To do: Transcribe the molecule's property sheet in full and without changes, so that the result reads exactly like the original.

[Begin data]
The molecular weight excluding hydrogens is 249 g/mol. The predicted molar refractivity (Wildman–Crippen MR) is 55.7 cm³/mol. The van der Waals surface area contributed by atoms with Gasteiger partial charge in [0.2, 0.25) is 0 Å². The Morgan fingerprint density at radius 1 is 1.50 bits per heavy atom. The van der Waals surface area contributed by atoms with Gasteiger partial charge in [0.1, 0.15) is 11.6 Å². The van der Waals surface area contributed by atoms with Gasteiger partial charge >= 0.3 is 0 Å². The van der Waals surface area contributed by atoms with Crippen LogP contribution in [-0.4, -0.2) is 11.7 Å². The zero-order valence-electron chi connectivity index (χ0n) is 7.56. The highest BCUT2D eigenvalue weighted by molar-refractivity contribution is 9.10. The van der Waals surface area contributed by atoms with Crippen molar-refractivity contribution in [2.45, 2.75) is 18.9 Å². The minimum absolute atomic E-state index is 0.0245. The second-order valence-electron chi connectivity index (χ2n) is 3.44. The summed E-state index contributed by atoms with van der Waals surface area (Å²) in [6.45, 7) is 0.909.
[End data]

The molecular weight excluding hydrogens is 249 g/mol. The predicted molar refractivity (Wildman–Crippen MR) is 55.7 cm³/mol. The van der Waals surface area contributed by atoms with Gasteiger partial charge in [0.2, 0.25) is 0 Å². The Morgan fingerprint density at radius 1 is 1.50 bits per heavy atom. The van der Waals surface area contributed by atoms with Gasteiger partial charge in [0.1, 0.15) is 11.6 Å². The van der Waals surface area contributed by atoms with Gasteiger partial charge >= 0.3 is 0 Å². The van der Waals surface area contributed by atoms with Crippen LogP contribution in [-0.4, -0.2) is 11.7 Å². The zero-order valence-electron chi connectivity index (χ0n) is 7.56. The highest BCUT2D eigenvalue weighted by molar-refractivity contribution is 9.10. The van der Waals surface area contributed by atoms with Crippen molar-refractivity contribution in [2.45, 2.75) is 18.9 Å². The minimum absolute atomic E-state index is 0.0245. The second-order valence-electron chi connectivity index (χ2n) is 3.44. The summed E-state index contributed by atoms with van der Waals surface area (Å²) in [6.45, 7) is 0.909.